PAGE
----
None of this is to belittle the suffering people are experiencing each and every day nor the fact that humans are so myopic that the latest global pandemic was basically the exact pandemic experts had warned us about for years. But it's all about emphasis and priorities. Aristotle wrote of the golden mean. When it comes to maximising human well-being, he might have been onto something. Being too short-termist and seeing only the immediate condition is not the most effective way to help the most people. Give them a job and a stable income and they will develop themselves and their children right out of poverty within a few years. Being too long-termist misses the wood for the trees. Human brains are our greatest resource, investing in them now helps us all in the future. The sooner poor countries can achieve broad-based sustainable economic growth, the sooner short and long termist goals will be achieved. That means working for the medium term.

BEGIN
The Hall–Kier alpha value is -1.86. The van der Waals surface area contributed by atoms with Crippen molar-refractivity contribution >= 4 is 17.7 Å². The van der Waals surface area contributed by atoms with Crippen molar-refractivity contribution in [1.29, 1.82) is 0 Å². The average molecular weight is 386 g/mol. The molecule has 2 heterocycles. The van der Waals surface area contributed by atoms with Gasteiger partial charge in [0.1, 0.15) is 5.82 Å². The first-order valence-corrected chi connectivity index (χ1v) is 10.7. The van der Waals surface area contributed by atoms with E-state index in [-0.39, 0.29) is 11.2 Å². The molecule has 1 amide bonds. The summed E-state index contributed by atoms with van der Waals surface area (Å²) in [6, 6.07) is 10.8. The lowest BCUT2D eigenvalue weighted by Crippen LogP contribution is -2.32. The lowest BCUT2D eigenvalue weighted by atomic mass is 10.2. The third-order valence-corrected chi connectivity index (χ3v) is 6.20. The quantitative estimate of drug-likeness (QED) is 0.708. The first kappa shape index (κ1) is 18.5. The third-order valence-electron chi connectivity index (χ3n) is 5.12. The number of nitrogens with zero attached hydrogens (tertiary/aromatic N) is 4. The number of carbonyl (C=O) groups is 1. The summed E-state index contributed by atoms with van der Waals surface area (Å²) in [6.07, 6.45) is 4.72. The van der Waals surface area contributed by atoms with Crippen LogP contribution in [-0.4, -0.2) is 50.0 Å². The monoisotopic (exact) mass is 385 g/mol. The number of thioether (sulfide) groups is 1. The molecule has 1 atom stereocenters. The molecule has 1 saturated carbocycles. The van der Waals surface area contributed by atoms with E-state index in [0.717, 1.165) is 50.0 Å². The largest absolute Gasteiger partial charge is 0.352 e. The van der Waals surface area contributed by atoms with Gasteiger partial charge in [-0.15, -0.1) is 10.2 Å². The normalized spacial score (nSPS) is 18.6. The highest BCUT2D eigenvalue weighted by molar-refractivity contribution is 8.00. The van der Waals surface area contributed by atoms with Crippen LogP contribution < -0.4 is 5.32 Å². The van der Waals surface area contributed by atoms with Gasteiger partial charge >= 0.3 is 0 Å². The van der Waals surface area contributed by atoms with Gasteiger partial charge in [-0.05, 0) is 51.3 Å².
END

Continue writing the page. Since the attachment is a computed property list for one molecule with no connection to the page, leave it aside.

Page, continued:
Debates within the EA movement are often fierce, and for good reason. As Economist Robert Lucas remarked on development, “the consequences for human welfare involved in questions like these are simply staggering: Once one starts to think about them, it is hard to think about anything else.” Maybe we all need to start thinking about the missing middle term.
Governments also used massive amounts DDT which clearly wasn’t fantastic when all said and done. But regardless, they needed money to do it.